A decade-long program to protect Australian sea lions from a damaging fishing method known as gillnetting has borne fruit off South Australia with new research revealing captures in a Commonwealth fishery have been reduced by 98%.
The Australian Marine Conservation Society (AMCS) and Humane Society International (HSI) worked with government, scientists and fishers to instigate a management strategy after a South Australian Research and Development Institute (SARDI) report published in 2010 found up to 256 Australian sea lions were killed in gillnets in the Commonwealth managed Gillnet Hook and Trap (GHAT) Fishery every year.
Key elements of the Australian Sea Lion Management Strategy, introduced a decade ago, included gillnet fishing exclusion zones around all breeding colonies, cameras on fishing boats and the introduction of closures in parts of the fishery if a certain number of sea lions were caught. This incentivised fishers to switch to the less damaging longline method to catch their target shark species.
AMCS and HSI are now calling for similar measures to be fast-tracked in a Western Australian fishery to assist recovery of sea lions there.
AMCS campaign manager Tooni Mahto said:
“The number of sea lions being killed over a decade ago was too high for sea lion populations to withstand. Commercial fishers were also failing to report to authorities how many sea lions were being killed.
“The results in this study show what can be achieved for our oceans if all stakeholders work together.
HSI senior campaign manager Alexia Wellbelove said:
“Bycatch in fisheries is a recognised cause in the decline of Australian sea lions. The establishment of the Australian sea lion management strategy was no easy task, but this study is evidence that the strategy is working and the implementation of management measures can be highly effective.”
“Australian sea lions are unique to Australia, and unique in their biology. The tough decisions made in 2010 to implement the management strategy will in time lead to recovery of Australian sea lion populations.”
Professor Simon Goldsworthy, Lead author of the Assessment of Australian Sea Lion Bycatch Mortality in a Gillnet Fishery, and Implementation and Evaluation of an Effective Mitigation Strategy paper, and principal scientist the South Australian Research and Development Institute (SARDI), the research arm of the Department of Primary Industries and Regions in South Australia (PIRSA) said:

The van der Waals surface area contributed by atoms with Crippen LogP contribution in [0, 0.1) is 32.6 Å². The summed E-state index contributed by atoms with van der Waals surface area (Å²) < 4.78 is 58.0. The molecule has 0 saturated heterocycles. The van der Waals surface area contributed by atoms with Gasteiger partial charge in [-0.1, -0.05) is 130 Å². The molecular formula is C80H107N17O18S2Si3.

“Since the implementation of the Strategy a decade ago, we estimate there has been a 98% reduction in sea lion bycatch mortality in the gillnet fishery, and the precipitous declines in sea lion numbers that we observed in the decades prior to management, have largely been halted,” Professor Goldsworthy said.
“Not only has bycatch mortality been reduced to levels that should enable sea lion populations to recover, there has been an almost complete transition from gillnets to longlines in the sea lion management zone and fishing catches have returned to pre-bycatch management levels. In the context of managing marine mammal bycatch globally, it is an extraordinary outcome.
“This kind of conservation and management outcome is extremely rare and sets an important precedent both nationally and internationally,” he said.
In light of this study AMCS and HSI consider it essential to maintain the Australian sea lion management strategy in the waters off SA. It is now essential that the WA shark fishery, which has committed to introducing certain measures including increased monitoring by 2024, strengthen these measures before their introduction next year.
Australian sea lion (Neophoca cinerea) is a federally endangered species, whose populations off South Australia (SA) have been subject to bycatch in the GHAT fishery targeting sharks since the 1960s, to feed the Australian appetite for what’s commonly known as ‘flake’ at the fish and chip shop.
Sea lion populations off SA have declined by 67% over the last four decades. In 2020 they were uplisted to Endangered under Australia’s environment laws – the Environment Protection and Biodiversity Conservation Act 1999 (EPBC Act). Females are extremely philopatric meaning they return to the same rookery, or breeding colony, to reproduce. Consequently, each rookery is its own subpopulation, and if only a few females die it can permanently wipe out an entire colony.
Gillnets are hung vertically in the sea to entangle fish but they are invisible and deadly for endangered marine wildlife like sea lions unless they are constantly attended and deployed in the water for only a short time.